By Blake Tommey
“When these kinds of things happen in my life, things that are so clearly filled with more beauty or redemption or reconciliation than my cranky personality and stony heart could ever manufacture on their own, I just have no other explanation than this: God,” writes pastor-author Nadia Bolz-Weber in her popular book Pastrix.
For Tabernacle Baptist Church in Richmond, Va., and pastor Sterling Severns, God is the only explanation after communities of Chin, Karen, Kachin and Lisu refugees from Burma doubled the size of their congregation and completely transformed the way they do church.
Through a mission to help resettle refugees from Burma and discover a new church alongside each other, the people of Tabernacle Baptist are partnering together to renew God’s world. The beauty and redemption, said Severns, comes in how a multi-ethnic, multi-colored, multi-language and multi-opinionated mass can become a community that learns from one another and allows itself to be changed through partnership.
“Our partnership with refugees from Burma is not a ministry of the church, it is the church,” Severns explained.
“We’re raising our children together. The pews are full of all kinds of ethnic groups. On any given Sunday, the doxology could be in one of seven languages, untranslated. We’re being church together. We had been praying for years that life would come once again, and, low and behold, it came by way of Burma.”
This kind of steady patience and hope has characterized Tabernacle for its 128-year history. Originally planted as a mission school to engage children, Tabernacle became the largest Sunday school on the eastern seaboard by the turn of the 20th century.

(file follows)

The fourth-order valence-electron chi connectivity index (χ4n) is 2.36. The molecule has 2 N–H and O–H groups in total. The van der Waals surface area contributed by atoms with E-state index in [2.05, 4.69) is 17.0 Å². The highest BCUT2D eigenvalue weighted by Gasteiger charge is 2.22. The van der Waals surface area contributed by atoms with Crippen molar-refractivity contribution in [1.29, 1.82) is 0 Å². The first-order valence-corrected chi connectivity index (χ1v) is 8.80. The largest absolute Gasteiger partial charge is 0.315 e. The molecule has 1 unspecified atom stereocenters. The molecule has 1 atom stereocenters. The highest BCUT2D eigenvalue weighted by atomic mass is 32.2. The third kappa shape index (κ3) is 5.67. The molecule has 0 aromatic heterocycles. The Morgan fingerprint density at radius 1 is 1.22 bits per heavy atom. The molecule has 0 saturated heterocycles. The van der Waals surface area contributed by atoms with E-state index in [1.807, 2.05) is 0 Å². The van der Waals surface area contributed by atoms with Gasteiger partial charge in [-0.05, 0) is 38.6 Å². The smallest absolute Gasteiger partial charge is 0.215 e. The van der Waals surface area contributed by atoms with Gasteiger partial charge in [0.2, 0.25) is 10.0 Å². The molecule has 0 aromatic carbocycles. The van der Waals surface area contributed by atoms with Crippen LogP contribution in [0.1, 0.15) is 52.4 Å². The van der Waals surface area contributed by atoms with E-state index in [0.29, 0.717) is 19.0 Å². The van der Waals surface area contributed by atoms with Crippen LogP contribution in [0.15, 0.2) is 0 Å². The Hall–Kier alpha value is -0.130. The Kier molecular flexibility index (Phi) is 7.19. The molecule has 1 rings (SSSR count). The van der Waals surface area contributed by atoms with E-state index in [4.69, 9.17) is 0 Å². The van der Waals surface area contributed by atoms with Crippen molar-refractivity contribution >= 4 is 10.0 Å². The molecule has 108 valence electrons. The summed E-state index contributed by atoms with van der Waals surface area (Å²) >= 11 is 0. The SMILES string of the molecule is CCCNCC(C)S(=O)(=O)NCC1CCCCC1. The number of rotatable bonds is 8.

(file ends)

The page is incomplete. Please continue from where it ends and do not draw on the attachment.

Over the next few decades, the city grew up around the church until Tabernacle found itself right in the heart of Richmond’s most cohesive urban neighborhoods, the Fan District, so named for the “fan” shape of the district’s streets as they extend west.
‘God is preparing us’
By the 1960s and 1970s, most churches had retreated to the suburbs, and, in rapid decline, Tabernacle received an offer to move west beyond the Richmond city limit. Knowing the choice might very well mean its death, the congregation declined the tantalizing offer and remained in the city where they felt God was calling them to be.
Over the ensuing years, Tabernacle continued to experience decline, even walking with their own pastor through terminal cancer. Then, in 2004, Severns accepted the call to serve as pastor of the struggling downtown church.
“I have no idea what to do and no idea what’s next, but it’s clear God is preparing us for something,” Severns told the congregation in his first sermon.
That something began with a phone call from Cooperative Baptist Fellowship field personnel Duane and Marcia Binkley, who informed Severns that three families of Karen refugees from Burma (now Myanmar) had been residing in Richmond for six months without a place to worship. The very next month, the families filled an entire pew in the church’s sanctuary on World Communion Sunday for their first worship service.
“We had a choice to go one of two ways when folks first showed up on the doorstep,” Severns said. “One was to view them as projects; the other was to view them as partners, as gifts God sent to us to guide us and teach us how to be better Christians. Somehow we stumbled into the second way, and opened our hearts to them as sisters and brothers with names, not as projects.”
‘No idea how this works — but it does’
After more than seven years of the church welcoming the Burmese newcomers, families of Chin, Karen, Kachin and Lisu refugees now comprise a quarter of Tabernacle’s congregation, and the entire community is exploring what it means to partner in renewing the vision of church and the life of the city of Richmond. Megan Strollo, a 28-year-old graduate student and member of Tabernacle, emphasized that a renewed vision of partnership and community begins with worship.